Explore the world the old-fashioned way – by spinning a globe. Meet the craftsmen who are still producing globes by hand
Peter Bellerby was a property developer before he became a craftsman. In fact, the thought of becoming a globemaker never crossed his mind – until his father requested for a globe for his 80th birthday. What Bellerby had found on the market, however, weren’t to his liking, hence he decided to try his hand at making one himself.
A lesson to glean from that incident? Bellerby realised he was wrong to assume that the process of crafting a simple globe would take a mere three to four months – it took a lot longer. Picture this: a globe measuring more than four feet in diameter takes artisans almost a year to complete, an amount of time that might seem excessive in today’s fast-paced world. In fact, if you’d like to purchase a globe made completely from scratch for yourself, you’ll be advised to be very patient. Bellerby & Co., the globemaking company founded by Bellerby, is one of the very few remaining craftsmen that still makes globes by hand using meticulous, centuries-old techniques.
A few of these age-old techniques came from the Greeks themselves, who created some of the first globes in the world. But it wasn’t till the 1490s that geographer Martin Behaim produced the first terrestrial globe, albeit peppered with errors, including a distorted illustration of the African coast. Still, Behaim’s creation remains the oldest surviving globe of its kind in history, standing in all its glory at the German National Museum in Nuremberg today.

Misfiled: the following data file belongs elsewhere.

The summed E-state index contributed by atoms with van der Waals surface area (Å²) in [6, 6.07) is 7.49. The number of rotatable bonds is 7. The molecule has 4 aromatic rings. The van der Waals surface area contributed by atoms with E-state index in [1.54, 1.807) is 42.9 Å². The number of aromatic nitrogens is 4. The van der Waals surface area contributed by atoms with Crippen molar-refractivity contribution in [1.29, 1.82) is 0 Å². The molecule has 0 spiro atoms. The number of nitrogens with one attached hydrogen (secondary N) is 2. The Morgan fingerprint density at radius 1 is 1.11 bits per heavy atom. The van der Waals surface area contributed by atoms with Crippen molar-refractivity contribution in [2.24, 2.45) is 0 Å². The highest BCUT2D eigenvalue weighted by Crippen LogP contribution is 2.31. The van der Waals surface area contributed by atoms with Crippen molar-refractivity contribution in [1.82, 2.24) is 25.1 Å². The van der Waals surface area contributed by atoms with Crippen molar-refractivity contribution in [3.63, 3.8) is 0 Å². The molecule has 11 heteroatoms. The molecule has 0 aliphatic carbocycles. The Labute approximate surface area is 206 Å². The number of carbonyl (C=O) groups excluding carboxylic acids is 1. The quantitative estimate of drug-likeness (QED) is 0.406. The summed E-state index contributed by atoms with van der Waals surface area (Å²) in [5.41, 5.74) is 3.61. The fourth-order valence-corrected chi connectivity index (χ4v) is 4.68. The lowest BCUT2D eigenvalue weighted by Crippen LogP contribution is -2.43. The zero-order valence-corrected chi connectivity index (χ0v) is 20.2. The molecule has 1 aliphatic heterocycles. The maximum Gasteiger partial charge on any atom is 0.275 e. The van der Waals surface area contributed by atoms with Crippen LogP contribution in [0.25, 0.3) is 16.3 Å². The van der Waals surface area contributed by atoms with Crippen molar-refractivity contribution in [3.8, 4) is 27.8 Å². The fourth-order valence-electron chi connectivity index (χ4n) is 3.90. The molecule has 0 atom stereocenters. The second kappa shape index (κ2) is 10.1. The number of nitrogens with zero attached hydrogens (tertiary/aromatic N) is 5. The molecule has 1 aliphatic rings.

Over the decades, the art of globemaking has evolved, but many techniques still remain in place. More than 20 artisans can be seen working form Bellerby’s studio, from cartographers who come up with the gored maps (preferred map designs by clients who wish to highlight certain points of interest on the globe) to artists tasked with perfecting the details and helping bring each globe to life. Before the globe reaches its owner, it goes through the hands of at least six artists; they painstakingly illustrate the continents through shading, identifying coastlines and other geographic details in the process. The art, clearly, isn’t for everyone, and even Bellerby claimed to have learned the ropes for as long as two years before gaining his footing as a globemaker.
The studio, on average, produces about 750 globes each year, with prices starting at approximately £1,300 (S$3,400) for a mini desk globe to £44,500 (S$82,800) for the biggest model. Needless to say, Bellerby and his team of artisans have been responsible in making globemaking stay relevant today, especially in a modern world that relies on technology for geographical information. And in a period that sees most countries around the world living in isolation, spinning a globe is truly the safest bet for one to explore the entire world without leaving home.